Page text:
A Hunger for Art – The Irish Times

On a farm in West Cork, a few miles from Skibbereen, stands a gigantic arrangement of monoliths which, if the central chamber were round and not rectangular, might have been mistaken for an ancient monument.

But the heavily engraved horizontal plates in the heart carry messages in modern English. And speaking of modern, the unlikely centerpiece of the set is a scaled-down glass replica of an art gallery, London’s Tate Modern.

Meanwhile, even more illogically, nearby stands a leafless tree made of metal, with an oversized, semi-abstract cow in it, upside down.

These are all part of a sculpture garden, officially Reen Farm, conceived and built by Melbourne-born artist John Kelly since returning to the land of his ancestors several years ago.

Kelly remains better known abroad for his comic paintings and sculptures, especially depicting animals. But in Cork he seems to have been born again as an artist. And through the Famine, for which this part of Ireland was ground zero, he found a theme that he has pursued to the extreme.

The sheer size of the stones involved in his main installation is awe-inspiring in itself. That and despite the Tate model, and unusual for an art exhibition, however, the project is dominated by the printed word.

For example, on the floor of the counterfeit gallery, as you would more likely find in a church, a famous letter is engraved in stone. Dated December 22, 1846, it was written by a Cork magistrate, Nicholas Cummins, to the Duke of Wellington (and copied to the London Times, who printed it on Christmas Eve of that year), drawing urgent attention to the disaster. which then took place in the area.

Cummins had already warned the authorities directly responsible, to little effect, so now he turned to the retired Irish-born war hero and Prime Minister, hoping Wellington would use his influence to sound the alarm in Britain. Among the vignettes described in the letter, he described his experience visiting “shacks” near Skibbereen:

“In the first, six starving and hideous skeletons, apparently dead, were huddled in a corner on a filthy straw … I approached in horror and found by a soft moan that they were alive … four children, a woman and some once been a man. It is impossible to go through the details. Suffice it to say that within a few minutes I was surrounded by at least 200 such phantoms …”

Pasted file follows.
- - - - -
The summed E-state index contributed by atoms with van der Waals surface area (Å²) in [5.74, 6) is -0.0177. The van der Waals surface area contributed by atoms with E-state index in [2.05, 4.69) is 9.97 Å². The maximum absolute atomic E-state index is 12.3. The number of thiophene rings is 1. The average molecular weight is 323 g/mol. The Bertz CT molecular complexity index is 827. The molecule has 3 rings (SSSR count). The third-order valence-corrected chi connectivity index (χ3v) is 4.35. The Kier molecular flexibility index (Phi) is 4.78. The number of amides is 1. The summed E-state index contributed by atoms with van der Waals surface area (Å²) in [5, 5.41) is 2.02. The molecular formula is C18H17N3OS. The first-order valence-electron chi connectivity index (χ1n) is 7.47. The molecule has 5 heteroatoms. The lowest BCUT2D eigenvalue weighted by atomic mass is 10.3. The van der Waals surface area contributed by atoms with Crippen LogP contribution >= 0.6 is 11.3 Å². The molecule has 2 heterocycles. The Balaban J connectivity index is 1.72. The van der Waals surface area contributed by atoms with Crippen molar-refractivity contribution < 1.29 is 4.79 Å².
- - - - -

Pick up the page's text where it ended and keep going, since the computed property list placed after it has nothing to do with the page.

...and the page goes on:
Cummins has succeeded in raising awareness, although we know how limited that success was. A series of other stone tablets placed around Kelly’s monument recall the history of what followed, right down to the text of a speech delivered at the site a few years ago by anti-hunger activist Bob Geldof.

Also now engraved in stone, as originally printed in the Melbourne era, is the artist’s tribute to his father, David Benedict Kelly (1930-2017), who emigrated from Cork and spent a lifetime working in quarries in England and Australia before he died “at home in Sunshine”, a suburb of Melbourne, at the age of 87.

As that explains, Kelly Sr. was the inspiration for one of his son’s monumental sculptures, a version of which is nearby, of a man lifting a cow. It’s a variation on the Sisyphus myth, but Slant also includes a tribute to the sculptor’s mother, who Kelly Jr. earned his art school education through a “make a wish” contest advertised on milk cartons.

This, in turn, explains the cartoon-like (or cardboard-like) shapes of his animals in general, with their small heads and legs and large, geometric bodies.

As with most contemporary cows, artificial insemination was involved in Kelly’s conception. One of his recognized sources of inspiration was Australian artist William Dobell (1899-1970) who made papier-mâché cows during World War II to disguise military airstrips as farmland in the eyes of Japanese pilots.

But Australia is a country where, thanks to extreme weather conditions, the concept of real cattle in trees is not unknown. The artist Sydney Nolan, best known for his Ned Kelly photographs, once photographed a bovine carcass hung grimly from a tree after flooding in Queensland.

Kelly’s bovine sculptures tend more towards the humorous and, as with the real herds that make up their West Cork background, the real life sometimes adds to the joke.

A while ago, on the Champs-Elysées in Paris, a version of Reen Farm’s cow stood in a tree, where it once provided the perfect backdrop for a BBC report on a standoff between eurosceptic British MEPs and French police. MEPs were involved in an unauthorized demonstration to protest an EU ban on beef exports from Britain, imposed in the wake of mad cow disease.

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